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About cashcrews

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    Sr IceLeaders.com Family

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  • Location:
    Duluth, MN
  1. Any opinions as to the best battery for reliable starting of a 4-stroke snowmobile in cold weather? I've gone through 2 different Batteries Plus 300CCA batteries in the past 3 years. Very tough starting the '04 Polaris Frontier in cold (-10 and colder) temps. I've come to the conclusion that I need to use a variety of techniques (trickle charger, block heater) to keep the battery and engine ready in cold temps, including the use of a portable power pack. Anyway, opinions on the good/bad/ugly of batteries out there?
  2. I've got a 90 E-tec (2006) on an Alumacraft Dominator 165CS. This particular boat's max hp is 90. "Overall" I'd say I'm very pleased with the Evinrude. It's lightweight and seems to have lots of power for its size. It's quiet, uses very little oil, and sips the fuel. Early on, I had some problems with sensors (particularly in cold weather) which would self-limit the RPM's on the engine. Ruined a couple fishing outings, and had to bring into dealerships. They supposedly got this fixed and updated software, etc. But I always have the nagging thought of "when is it going to happen again." I've asked other E-tec 90 owners about their experiences and every one of them says theirs has been flawless...maybe mine is the exception to the rule. If I were to do it over again, I would give serious consideration to the Yamaha 90 4-stroke.
  3. Make that 8 Rangers -- although, I live in Duluth now, unfortunately. We'll probably have my rig, Silver Dodge, trailer with a couple wheelers and maybe a P.O.S. snowmobile for good measure.
  4. Tundra, CaptBlaine and I will be at Muskie Bay 1/5-1/7. If that's the weekend you're going to be there, we should compare notes. We're probably only going to be fishing on Crow, although the notion of going into Rowan is interesting. We're planning to bring ATV's...probably not the ideal mode of transport into Rowan?? Cashcrews
  5. cashcrews

    Snaring Rabbits

    I don't believe you need a trapping license for snaring hares. We did this for years, and it was always our understanding that snaring snowshoe hares with picture wire wasn't considered to be trapping per se. Cashcrews
  6. I just picked up my first-ever muzzleloader, and plan to use it for hunting this upcoming weekend. I had it out to shoot and it seems like it could be a lot of fun. In the case of muzzleloader, let's say you're done hunting for the day and you didn't shoot anything. Does "unloading" the muzzleloader mean that you remove the primer only, or should you remove the bullet and powder as well? A follow up to the first question: Is it best to unload by firing in a safe direction, or do you typically unscrew the breech plug and push the barrel contents out the back? Cashcrews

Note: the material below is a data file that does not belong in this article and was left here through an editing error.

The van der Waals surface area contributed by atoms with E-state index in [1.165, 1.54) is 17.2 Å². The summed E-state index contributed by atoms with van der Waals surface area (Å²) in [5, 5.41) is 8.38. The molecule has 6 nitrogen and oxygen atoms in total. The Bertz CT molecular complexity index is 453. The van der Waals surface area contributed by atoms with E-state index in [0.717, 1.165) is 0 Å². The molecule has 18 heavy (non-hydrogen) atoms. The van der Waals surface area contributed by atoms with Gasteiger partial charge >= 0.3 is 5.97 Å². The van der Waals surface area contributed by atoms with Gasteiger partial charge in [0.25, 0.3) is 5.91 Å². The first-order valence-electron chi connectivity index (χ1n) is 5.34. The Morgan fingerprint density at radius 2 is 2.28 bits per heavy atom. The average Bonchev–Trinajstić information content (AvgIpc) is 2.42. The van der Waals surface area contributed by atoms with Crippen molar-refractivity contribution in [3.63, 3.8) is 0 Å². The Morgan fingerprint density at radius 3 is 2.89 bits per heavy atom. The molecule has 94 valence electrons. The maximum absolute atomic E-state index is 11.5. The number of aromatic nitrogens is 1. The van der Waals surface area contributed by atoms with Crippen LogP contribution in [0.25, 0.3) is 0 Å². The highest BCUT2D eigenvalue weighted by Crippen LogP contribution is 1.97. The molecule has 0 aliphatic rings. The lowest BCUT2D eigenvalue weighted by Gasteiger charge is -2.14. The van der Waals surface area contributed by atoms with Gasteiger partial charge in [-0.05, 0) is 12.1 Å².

7. I run a GPSMap 178 in my boat. They don't make that particular model anymore, now they are all color for the most part. I think it's a great unit, and I've always liked Garmin's. I've owned Lowrance/Eagle GPS and Sonars before, which were fine; but I've always preferred the Garmin's. For one reason or another, it seems that Lowrance is way out in front in terms of popularity on this site and others. Cashcrews
  8. I normally fish those pits for the rainbows or lakers, using downriggers. I've seen guys that have caught nice walleyes in there, but I don't know the technique or exact location...sorry. Sledneck, I'd say the DNR maps aren't perfect...there could be some deeper spots. 500 seems to be about right on Orebegone, and I've been in another one that's had over 700. Cashcrews
  9. Sounds like a nice rig, I'm sending you an email if you can reply with pics that would be great. Cashcrews
  10. I believe the deepest natural inland lake, at least partially in Minnesota, is Saganaga and that has a max depth of around 280 if memory serves correctly. Several others up the Gunflint have 200+. The Embarrass Mine Pit over by Giants Ridge has a spot in it that goes close to 700. I'm pretty sure this Caribou lake by GR is going to have a max depth around 150. Sounds like an interesting lake. I'd still stick to the 35-65 foot range, close to deeper water. Cashcrews
  11. I am also a fan of the Lazer. I've had mine for about 9 years now, and I did a blade exchange once during that time (after about 6 years). Mine is a 7" auger, and if anything I'd go with a 5 or 6" on the next one, drilling through 2-feet of ice is a breeze. Cashcrews
  12. About 80 feet down in the winter, fishing for lakers through the ice I will sometimes catch 'em by accident. Usually the weekend AFTER walleye season closes. Cashcrews
  13. I used to snare 'em too, up on the Range. The whistling thing works pretty good too. Another thing about snowshoes, is they run in circles quite a bit. So in other words, if a snowshoe appears to have run away out of sight, just hang in there for a few seconds and it will probably come back thinking it fooled you! Cashcrews
  14. Good2Go, How would you rate Crow for driving a truck on the ice? Would I be asking for trouble?
  15. Thanks for the info. I figured it might be something like that. I suspect a couple members of our party that are traveling up there in a couple weeks will be disappointed. It's not that any of them planned on downing a whole bunch of beers necessarily; but the law is the law, so we'll have to make sure no one puts an "inadvertent 12-pack" into the sled. Cashcrews
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